Oliver W. Hill

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Tuesday, August 7, 2007

VIRGINIA AND the United States lost a forceful foot soldier in the march to make America true to its ideals when Oliver W. Hill died Sunday. The 100-year-old native of Richmond found his calling after inheriting a copy of the Constitution from an uncle. He went on to follow that enduring road map of freedom as he sought to right the wrongs of segregation. As Gov. Timothy M. Kaine said Sunday, "His life's work was predicated on the simple truth that all men and women truly are created equal."

Mr. Hill was born May 1, 1907, in Richmond, but he was raised here in the District. He graduated from Dunbar High School and earned a bachelor's degree and a law degree at Howard University. Thurgood Marshall, who would later be the first African American appointed to the Supreme Court, was a classmate, colleague and friend. Mr. Hill went back to Richmond and became the first black person elected to the City Council since 1898. But it was the gnawing unfairness of the court's 1896 decision in Plessy v. Ferguson, which upheld separate but equal public facilities as constitutional, that fed Mr. Hill's passion for using the law to correct injustice.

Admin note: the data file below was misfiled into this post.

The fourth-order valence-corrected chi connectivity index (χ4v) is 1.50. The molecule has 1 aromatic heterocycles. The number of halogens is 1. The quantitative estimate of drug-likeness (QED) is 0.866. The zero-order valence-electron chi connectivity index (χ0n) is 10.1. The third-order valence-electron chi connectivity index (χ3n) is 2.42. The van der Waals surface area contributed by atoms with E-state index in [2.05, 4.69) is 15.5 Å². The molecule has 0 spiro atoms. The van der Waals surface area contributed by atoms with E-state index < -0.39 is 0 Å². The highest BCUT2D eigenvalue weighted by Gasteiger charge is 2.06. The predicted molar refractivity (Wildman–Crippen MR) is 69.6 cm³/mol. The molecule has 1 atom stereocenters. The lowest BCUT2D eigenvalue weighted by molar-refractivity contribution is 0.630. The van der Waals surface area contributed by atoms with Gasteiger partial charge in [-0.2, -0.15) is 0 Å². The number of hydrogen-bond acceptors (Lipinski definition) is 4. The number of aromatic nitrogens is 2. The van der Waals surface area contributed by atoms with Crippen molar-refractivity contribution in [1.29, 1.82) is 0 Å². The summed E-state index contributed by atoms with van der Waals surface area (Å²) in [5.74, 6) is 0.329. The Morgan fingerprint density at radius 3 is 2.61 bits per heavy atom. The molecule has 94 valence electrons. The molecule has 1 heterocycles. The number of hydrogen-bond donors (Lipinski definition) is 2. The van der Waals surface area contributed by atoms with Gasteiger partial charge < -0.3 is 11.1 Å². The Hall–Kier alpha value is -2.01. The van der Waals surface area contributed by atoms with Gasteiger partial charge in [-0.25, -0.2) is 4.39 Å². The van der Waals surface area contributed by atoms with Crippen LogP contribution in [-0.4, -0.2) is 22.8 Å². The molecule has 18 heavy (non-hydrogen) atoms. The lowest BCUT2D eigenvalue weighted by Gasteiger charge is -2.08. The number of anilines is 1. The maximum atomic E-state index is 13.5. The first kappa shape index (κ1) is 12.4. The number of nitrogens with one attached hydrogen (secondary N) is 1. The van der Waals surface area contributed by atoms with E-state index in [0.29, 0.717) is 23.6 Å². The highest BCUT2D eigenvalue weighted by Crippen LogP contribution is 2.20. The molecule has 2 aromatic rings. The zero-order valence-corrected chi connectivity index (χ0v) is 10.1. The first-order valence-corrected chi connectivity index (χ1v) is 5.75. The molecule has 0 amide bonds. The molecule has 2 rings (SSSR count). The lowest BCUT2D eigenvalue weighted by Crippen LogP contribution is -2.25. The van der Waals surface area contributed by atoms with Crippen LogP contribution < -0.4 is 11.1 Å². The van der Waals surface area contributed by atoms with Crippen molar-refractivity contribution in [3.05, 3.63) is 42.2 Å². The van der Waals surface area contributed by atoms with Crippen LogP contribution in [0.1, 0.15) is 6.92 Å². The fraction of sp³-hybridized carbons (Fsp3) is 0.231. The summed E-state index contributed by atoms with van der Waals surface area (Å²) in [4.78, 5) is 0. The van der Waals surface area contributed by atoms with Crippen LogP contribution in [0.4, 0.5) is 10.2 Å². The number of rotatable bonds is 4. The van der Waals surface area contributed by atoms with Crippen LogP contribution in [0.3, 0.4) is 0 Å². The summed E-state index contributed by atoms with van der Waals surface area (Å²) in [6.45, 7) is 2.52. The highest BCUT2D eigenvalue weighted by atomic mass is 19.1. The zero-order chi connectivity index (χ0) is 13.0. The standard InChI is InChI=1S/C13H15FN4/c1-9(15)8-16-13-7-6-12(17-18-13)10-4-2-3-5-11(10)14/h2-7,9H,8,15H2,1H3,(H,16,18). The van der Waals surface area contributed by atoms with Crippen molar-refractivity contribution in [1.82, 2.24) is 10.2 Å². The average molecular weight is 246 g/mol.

Mr. Hill was the lead lawyer in D avis v. County School Board of Prince Edward County, Va., which challenged "separate but equal" as applied to public schools. Yearning for a roof that didn't leak and a better learning environment helped change America; Davis was one of five cases that the Supreme Court combined in 1954 when it ruled, in its landmark Brown v. Board of Education decision, that segregation in the public schools was unconstitutional. Mr. Hill's legacy as a Virginia lawyer is a raft of lawsuits that expanded everything from voting rights to employment protections. Like so many in the civil rights movement, he endured threats to his safety and to his family. And like so many in the civil rights movement, Mr. Hill was undeterred.

President John F. Kennedy invited Mr. Hill to serve at the Federal Housing Administration as an assistant commissioner in 1961. President Bill Clinton called him to the White House in 1999 to bestow upon him the nation's highest civilian honor -- the Presidential Medal of Freedom. Now comes one last series of honors. Mr. Kaine has ordered flags across the commonwealth lowered to half-staff, Mr. Hill will lie in state at the governor's mansion on Saturday, and his life will be celebrated at a memorial service on Sunday. Both the viewing and the service will be open to the public -- appropriate for someone who shaped history in the most admirable way.


© 2007 The Washington Post Company

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